The long-anticipated rewrite of the Obama-era overtime rule has been submitted to the White House and its Office of Management and Budget (OMB) for review prior to the issuance of a Notice of Proposed Rulemaking (NPRM), it has been reported.
This Trump-era rule is expected to set the salary threshold at which employees can be considered exempt from overtime pay at somewhere in the mid-$30,000s-a-year. The previous rule raised the bar all the way to $47,476 annually, but it was given the kibosh by a federal district judge.
Interestingly, that rule is still under review by the 5th U.S. Circuit Court of Appeals in New Orleans, and could become law. The issuance of a new NPRM would thwart that possibility.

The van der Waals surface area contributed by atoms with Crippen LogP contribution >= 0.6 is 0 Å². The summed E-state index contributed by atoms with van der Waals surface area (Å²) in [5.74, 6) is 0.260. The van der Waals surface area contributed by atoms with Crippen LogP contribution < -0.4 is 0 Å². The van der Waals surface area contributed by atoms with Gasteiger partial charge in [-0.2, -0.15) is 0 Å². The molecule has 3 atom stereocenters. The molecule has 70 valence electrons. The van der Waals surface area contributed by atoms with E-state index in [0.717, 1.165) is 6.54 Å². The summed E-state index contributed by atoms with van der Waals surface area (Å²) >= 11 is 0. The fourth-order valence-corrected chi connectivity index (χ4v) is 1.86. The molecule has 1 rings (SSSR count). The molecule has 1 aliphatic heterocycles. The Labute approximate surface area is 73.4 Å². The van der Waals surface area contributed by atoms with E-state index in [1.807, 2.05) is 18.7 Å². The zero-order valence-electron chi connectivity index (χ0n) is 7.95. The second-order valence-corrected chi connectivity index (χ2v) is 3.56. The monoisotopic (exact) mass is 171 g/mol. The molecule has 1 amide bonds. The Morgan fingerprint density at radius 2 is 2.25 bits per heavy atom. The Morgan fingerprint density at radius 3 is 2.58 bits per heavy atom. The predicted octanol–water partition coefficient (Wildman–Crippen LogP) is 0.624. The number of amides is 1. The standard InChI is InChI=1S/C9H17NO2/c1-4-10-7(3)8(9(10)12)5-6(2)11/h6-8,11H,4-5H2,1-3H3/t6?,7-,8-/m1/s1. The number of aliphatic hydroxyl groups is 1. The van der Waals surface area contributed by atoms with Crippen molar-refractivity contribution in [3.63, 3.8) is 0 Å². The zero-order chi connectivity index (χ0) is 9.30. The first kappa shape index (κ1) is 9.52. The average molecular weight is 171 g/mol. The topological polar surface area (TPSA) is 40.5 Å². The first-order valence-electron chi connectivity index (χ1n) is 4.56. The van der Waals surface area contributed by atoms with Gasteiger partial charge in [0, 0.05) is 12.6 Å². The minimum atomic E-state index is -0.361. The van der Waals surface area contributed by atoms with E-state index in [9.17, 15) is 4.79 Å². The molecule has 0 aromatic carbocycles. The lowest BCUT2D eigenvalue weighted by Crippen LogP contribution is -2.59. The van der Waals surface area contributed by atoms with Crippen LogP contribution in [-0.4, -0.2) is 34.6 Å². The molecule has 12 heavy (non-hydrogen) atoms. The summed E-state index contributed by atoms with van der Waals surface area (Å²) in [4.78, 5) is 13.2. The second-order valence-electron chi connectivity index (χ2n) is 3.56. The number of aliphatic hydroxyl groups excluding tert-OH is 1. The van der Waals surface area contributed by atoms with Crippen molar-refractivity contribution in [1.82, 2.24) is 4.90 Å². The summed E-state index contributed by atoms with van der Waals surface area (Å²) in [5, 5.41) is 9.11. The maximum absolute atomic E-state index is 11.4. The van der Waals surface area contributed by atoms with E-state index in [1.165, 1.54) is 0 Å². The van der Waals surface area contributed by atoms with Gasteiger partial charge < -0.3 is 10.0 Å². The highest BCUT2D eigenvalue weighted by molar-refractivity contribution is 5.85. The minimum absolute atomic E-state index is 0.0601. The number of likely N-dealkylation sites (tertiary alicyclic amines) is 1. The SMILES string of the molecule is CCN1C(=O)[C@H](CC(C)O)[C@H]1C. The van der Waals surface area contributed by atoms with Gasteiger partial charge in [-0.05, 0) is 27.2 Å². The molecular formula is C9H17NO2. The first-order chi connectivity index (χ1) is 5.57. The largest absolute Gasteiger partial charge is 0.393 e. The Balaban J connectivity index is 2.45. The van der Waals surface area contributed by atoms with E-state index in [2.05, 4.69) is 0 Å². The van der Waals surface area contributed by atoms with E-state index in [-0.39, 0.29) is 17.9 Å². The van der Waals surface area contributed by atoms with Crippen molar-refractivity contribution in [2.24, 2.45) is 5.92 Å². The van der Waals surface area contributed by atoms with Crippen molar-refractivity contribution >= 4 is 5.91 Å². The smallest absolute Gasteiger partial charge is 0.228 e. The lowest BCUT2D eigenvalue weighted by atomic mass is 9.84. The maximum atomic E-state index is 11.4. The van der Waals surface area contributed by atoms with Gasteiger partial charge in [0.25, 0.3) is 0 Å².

Observers of the Department of Labor (DOL), where the proposed rule would originate, expect the NPRM to be released sometime in March, which would open a 90-day window for review by OMB. (There is no timetable for the draft proposal sent recently to the White House.) A March release would be in keeping with the DOL’s latest regulatory agenda.
The current exemption threshold is $23,660 annually, which was established in the first term of the George W. Bush presidency. The threshold, and other overtime rules regarding work responsibilities and overtime exemption, spring from the Fair Labor Standards Act (FLSA) of 1938, also known as the Wagner Act.